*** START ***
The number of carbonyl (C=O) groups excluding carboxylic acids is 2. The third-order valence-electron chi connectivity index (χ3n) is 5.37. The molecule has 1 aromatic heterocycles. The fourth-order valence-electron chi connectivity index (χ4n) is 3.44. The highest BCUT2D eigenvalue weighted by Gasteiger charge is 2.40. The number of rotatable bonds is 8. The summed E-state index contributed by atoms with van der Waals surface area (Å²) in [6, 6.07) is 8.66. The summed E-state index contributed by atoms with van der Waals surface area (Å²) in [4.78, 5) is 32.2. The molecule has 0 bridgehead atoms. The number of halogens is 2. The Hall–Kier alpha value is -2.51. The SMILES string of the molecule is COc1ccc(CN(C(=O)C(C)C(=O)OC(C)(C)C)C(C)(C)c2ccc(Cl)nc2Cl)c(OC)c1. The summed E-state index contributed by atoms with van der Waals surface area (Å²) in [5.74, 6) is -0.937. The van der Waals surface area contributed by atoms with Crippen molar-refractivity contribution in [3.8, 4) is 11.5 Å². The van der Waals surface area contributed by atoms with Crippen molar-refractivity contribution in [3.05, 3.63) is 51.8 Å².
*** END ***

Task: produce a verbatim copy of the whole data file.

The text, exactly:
The number of carbonyl (C=O) groups excluding carboxylic acids is 2. The third-order valence-electron chi connectivity index (χ3n) is 5.37. The molecule has 1 aromatic heterocycles. The fourth-order valence-electron chi connectivity index (χ4n) is 3.44. The highest BCUT2D eigenvalue weighted by Gasteiger charge is 2.40. The number of rotatable bonds is 8. The summed E-state index contributed by atoms with van der Waals surface area (Å²) in [6, 6.07) is 8.66. The summed E-state index contributed by atoms with van der Waals surface area (Å²) in [4.78, 5) is 32.2. The molecule has 0 bridgehead atoms. The number of halogens is 2. The Hall–Kier alpha value is -2.51. The SMILES string of the molecule is COc1ccc(CN(C(=O)C(C)C(=O)OC(C)(C)C)C(C)(C)c2ccc(Cl)nc2Cl)c(OC)c1. The summed E-state index contributed by atoms with van der Waals surface area (Å²) in [5.74, 6) is -0.937. The van der Waals surface area contributed by atoms with Crippen molar-refractivity contribution in [3.8, 4) is 11.5 Å². The van der Waals surface area contributed by atoms with Crippen molar-refractivity contribution in [3.05, 3.63) is 51.8 Å².